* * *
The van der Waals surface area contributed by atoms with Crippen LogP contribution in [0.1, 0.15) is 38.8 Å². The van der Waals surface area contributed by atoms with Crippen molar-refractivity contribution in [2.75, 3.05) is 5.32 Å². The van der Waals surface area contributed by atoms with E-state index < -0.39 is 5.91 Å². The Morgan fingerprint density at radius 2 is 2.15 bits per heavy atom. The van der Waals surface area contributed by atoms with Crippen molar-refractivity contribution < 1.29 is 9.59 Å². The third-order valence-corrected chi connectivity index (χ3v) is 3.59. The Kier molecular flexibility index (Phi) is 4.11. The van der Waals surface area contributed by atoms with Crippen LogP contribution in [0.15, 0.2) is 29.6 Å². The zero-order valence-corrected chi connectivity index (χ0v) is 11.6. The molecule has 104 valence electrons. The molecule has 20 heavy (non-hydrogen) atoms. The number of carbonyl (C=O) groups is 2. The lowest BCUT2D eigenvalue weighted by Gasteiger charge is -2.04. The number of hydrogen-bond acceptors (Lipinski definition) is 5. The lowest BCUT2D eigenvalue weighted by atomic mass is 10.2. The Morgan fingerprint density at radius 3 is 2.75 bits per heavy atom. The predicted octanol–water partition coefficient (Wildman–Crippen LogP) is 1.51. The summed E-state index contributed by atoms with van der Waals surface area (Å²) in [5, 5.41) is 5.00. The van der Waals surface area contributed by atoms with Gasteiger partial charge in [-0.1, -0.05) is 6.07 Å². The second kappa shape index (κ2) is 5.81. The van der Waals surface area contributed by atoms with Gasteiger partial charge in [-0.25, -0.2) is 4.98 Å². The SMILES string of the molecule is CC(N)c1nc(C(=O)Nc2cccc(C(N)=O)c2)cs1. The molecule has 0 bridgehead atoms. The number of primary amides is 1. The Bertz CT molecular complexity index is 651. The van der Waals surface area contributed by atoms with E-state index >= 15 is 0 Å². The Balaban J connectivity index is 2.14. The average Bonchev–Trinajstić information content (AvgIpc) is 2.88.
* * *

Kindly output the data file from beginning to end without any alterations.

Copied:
The van der Waals surface area contributed by atoms with Crippen LogP contribution in [0.1, 0.15) is 38.8 Å². The van der Waals surface area contributed by atoms with Crippen molar-refractivity contribution in [2.75, 3.05) is 5.32 Å². The van der Waals surface area contributed by atoms with E-state index < -0.39 is 5.91 Å². The Morgan fingerprint density at radius 2 is 2.15 bits per heavy atom. The van der Waals surface area contributed by atoms with Crippen molar-refractivity contribution < 1.29 is 9.59 Å². The third-order valence-corrected chi connectivity index (χ3v) is 3.59. The Kier molecular flexibility index (Phi) is 4.11. The van der Waals surface area contributed by atoms with Crippen LogP contribution in [0.15, 0.2) is 29.6 Å². The zero-order valence-corrected chi connectivity index (χ0v) is 11.6. The molecule has 104 valence electrons. The molecule has 20 heavy (non-hydrogen) atoms. The number of carbonyl (C=O) groups is 2. The lowest BCUT2D eigenvalue weighted by Gasteiger charge is -2.04. The number of hydrogen-bond acceptors (Lipinski definition) is 5. The lowest BCUT2D eigenvalue weighted by atomic mass is 10.2. The Morgan fingerprint density at radius 3 is 2.75 bits per heavy atom. The predicted octanol–water partition coefficient (Wildman–Crippen LogP) is 1.51. The summed E-state index contributed by atoms with van der Waals surface area (Å²) in [5, 5.41) is 5.00. The van der Waals surface area contributed by atoms with Gasteiger partial charge in [-0.1, -0.05) is 6.07 Å². The second kappa shape index (κ2) is 5.81. The van der Waals surface area contributed by atoms with Gasteiger partial charge in [-0.25, -0.2) is 4.98 Å². The SMILES string of the molecule is CC(N)c1nc(C(=O)Nc2cccc(C(N)=O)c2)cs1. The molecule has 0 bridgehead atoms. The number of primary amides is 1. The Bertz CT molecular complexity index is 651. The van der Waals surface area contributed by atoms with E-state index >= 15 is 0 Å². The Balaban J connectivity index is 2.14. The average Bonchev–Trinajstić information content (AvgIpc) is 2.88.